The Federal Reserve Doesn't Cost the Government Money

The Federal Reserve costs the government all the money that is rightfully the government's due to seignorage. The Federal Reserve steals all seignorage income from the government and transfers it to the financial industry.

When the money supply is diluted via inflation, that money is rightfully the government's. Currently, the benefits of diluting the money supply accrue primarily to the financial industry.

A Bank has a Limited Ability to Create Money Based on its Reserves

A bank that has greater loan demand than deposits can always borrow money other banks or from the Federal Reserve at the Fed Funds rate. That is the whole point of the Federal Reserve's open market operations. Overall, the Federal Reserve acts to increase bank reserves rather than decrease them.

A bank's ability to write loans is completely decoupled from the amount of customer deposits it has. A bank can always borrow to get more reserves.

The Federal Reserve Smooths Out the Business Cycle

The Federal Reserve is the cause of the business cycle.

There were business cycles before the Federal Reserve, but that was because banks were colluding to simultaneously stop issuing loans. They created business cycles to benefit themselves.

The large international banks artificially created economic cycles. They manipulated the money supply to bankrupt their smaller competitors. They used this artificially created economic chaos to get the Federal Reserve passed.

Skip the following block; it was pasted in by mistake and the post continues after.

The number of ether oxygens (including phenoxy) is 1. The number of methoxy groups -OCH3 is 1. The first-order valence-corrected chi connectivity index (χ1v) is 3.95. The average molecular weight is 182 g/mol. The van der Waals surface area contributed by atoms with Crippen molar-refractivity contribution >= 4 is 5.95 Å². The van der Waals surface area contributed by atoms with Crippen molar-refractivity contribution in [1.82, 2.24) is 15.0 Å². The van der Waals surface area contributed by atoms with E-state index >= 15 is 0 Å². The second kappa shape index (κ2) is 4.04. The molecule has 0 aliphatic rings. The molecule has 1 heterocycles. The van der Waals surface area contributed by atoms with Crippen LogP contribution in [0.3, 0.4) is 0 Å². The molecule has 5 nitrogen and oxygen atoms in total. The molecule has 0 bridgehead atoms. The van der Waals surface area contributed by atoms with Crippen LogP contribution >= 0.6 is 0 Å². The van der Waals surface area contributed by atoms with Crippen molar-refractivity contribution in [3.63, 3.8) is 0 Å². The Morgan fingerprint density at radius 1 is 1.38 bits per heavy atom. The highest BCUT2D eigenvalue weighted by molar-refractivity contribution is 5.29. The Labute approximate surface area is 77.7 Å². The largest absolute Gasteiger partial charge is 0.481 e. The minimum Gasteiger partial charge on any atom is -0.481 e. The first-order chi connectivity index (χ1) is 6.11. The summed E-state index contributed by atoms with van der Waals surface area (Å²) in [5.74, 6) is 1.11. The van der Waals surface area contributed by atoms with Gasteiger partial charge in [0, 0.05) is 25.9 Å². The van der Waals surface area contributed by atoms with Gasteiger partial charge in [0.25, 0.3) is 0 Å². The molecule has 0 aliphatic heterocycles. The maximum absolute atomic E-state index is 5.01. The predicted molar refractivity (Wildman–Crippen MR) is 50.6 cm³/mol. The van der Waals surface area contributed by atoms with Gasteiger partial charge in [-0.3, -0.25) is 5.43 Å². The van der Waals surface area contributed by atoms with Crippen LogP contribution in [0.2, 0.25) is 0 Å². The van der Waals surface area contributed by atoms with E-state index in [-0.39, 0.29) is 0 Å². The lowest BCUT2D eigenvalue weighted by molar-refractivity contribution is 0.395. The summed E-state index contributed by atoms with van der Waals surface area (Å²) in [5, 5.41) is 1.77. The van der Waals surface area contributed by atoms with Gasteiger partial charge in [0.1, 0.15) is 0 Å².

One way to completely smooth out business cycles is to outlaw money creation via debt. Only the government should be allowed to create money, either by directly spending it or creating it via a loan. If only the government could create money via debt, then the government would know the exact money supply at all times. If the government directly created money via debt, and simultaneously created and spent the required interest payments, there would be no Compound Interest Paradox.

Another way to eliminate business cycles is to eliminate government. There are no business cycles in a truly free market. Business cycles are an artificial creation of a coercive government. Business cycles are a tool for confiscating wealth.

The Federal Reserve Prevents Banks from Failing and Protects Customer Deposits

The highest rate of bank failures in US history was between 1913 and 1934, immediately after the Federal Reserve was formed. The banks who were not cartel insiders were forced into bankruptcy, because they could not anticipate when interest rates would be raised or lowered.

The Federal Reserve stole all gold held by private citizens. The Federal Reserve forced the US off the gold standard and forced President Roosevelt to confiscate the gold of all private citizens.

The Federal Reserve Stimulates the Economy

The Federal Reserve intentionally slows economic growth. It specifically says that it is raising interest rates to slow economic growth, worried about excessive inflation.

The money supply keeps expanding and contracting due to the Compound Interest Paradox. There is no way to keep the economy stable with a fixed interest rate.

The interest rate that maximizes economic growth would be the interest rate determined by the free market. Artificially low interest rates cause wasteful spending. This wasteful spending slows economic growth because everyone else pays the cost of inflation.

For example, suppose I'm saving up to buy a car that costs $20,000. While I'm saving, inflation drives the price of the car up to $22,000. The interest I received in the meantime was insufficient compensation for inflation. It takes me longer to save enough money to buy the car, and as a result fewer cars are sold.